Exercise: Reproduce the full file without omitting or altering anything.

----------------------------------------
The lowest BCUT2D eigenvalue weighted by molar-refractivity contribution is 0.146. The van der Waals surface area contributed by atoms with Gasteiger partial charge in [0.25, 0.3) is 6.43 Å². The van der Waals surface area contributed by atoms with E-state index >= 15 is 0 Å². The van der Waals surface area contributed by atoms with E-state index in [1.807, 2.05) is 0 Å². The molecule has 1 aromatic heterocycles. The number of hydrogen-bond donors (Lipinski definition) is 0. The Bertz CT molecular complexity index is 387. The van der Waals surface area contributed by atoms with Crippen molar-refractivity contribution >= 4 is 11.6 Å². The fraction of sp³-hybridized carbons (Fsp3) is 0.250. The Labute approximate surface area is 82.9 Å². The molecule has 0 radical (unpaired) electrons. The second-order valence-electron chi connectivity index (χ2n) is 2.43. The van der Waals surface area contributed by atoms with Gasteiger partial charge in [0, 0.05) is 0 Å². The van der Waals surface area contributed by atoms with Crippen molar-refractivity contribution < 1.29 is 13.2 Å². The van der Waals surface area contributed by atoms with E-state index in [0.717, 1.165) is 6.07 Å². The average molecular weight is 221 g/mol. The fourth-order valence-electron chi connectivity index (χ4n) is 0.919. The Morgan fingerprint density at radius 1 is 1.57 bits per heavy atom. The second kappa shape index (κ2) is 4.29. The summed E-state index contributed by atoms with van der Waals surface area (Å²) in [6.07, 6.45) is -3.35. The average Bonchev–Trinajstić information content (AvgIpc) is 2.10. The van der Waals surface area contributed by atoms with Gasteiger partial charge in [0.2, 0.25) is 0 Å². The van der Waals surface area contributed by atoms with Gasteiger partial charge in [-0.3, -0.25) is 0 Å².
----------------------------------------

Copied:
The lowest BCUT2D eigenvalue weighted by molar-refractivity contribution is 0.146. The van der Waals surface area contributed by atoms with Gasteiger partial charge in [0.25, 0.3) is 6.43 Å². The van der Waals surface area contributed by atoms with E-state index >= 15 is 0 Å². The van der Waals surface area contributed by atoms with E-state index in [1.807, 2.05) is 0 Å². The molecule has 1 aromatic heterocycles. The number of hydrogen-bond donors (Lipinski definition) is 0. The Bertz CT molecular complexity index is 387. The van der Waals surface area contributed by atoms with Crippen molar-refractivity contribution >= 4 is 11.6 Å². The fraction of sp³-hybridized carbons (Fsp3) is 0.250. The Labute approximate surface area is 82.9 Å². The molecule has 0 radical (unpaired) electrons. The second-order valence-electron chi connectivity index (χ2n) is 2.43. The van der Waals surface area contributed by atoms with Gasteiger partial charge in [0, 0.05) is 0 Å². The van der Waals surface area contributed by atoms with Crippen molar-refractivity contribution < 1.29 is 13.2 Å². The van der Waals surface area contributed by atoms with E-state index in [0.717, 1.165) is 6.07 Å². The average molecular weight is 221 g/mol. The fourth-order valence-electron chi connectivity index (χ4n) is 0.919. The Morgan fingerprint density at radius 1 is 1.57 bits per heavy atom. The second kappa shape index (κ2) is 4.29. The summed E-state index contributed by atoms with van der Waals surface area (Å²) in [6.07, 6.45) is -3.35. The average Bonchev–Trinajstić information content (AvgIpc) is 2.10. The van der Waals surface area contributed by atoms with Gasteiger partial charge in [0.2, 0.25) is 0 Å². The van der Waals surface area contributed by atoms with Gasteiger partial charge in [-0.3, -0.25) is 0 Å².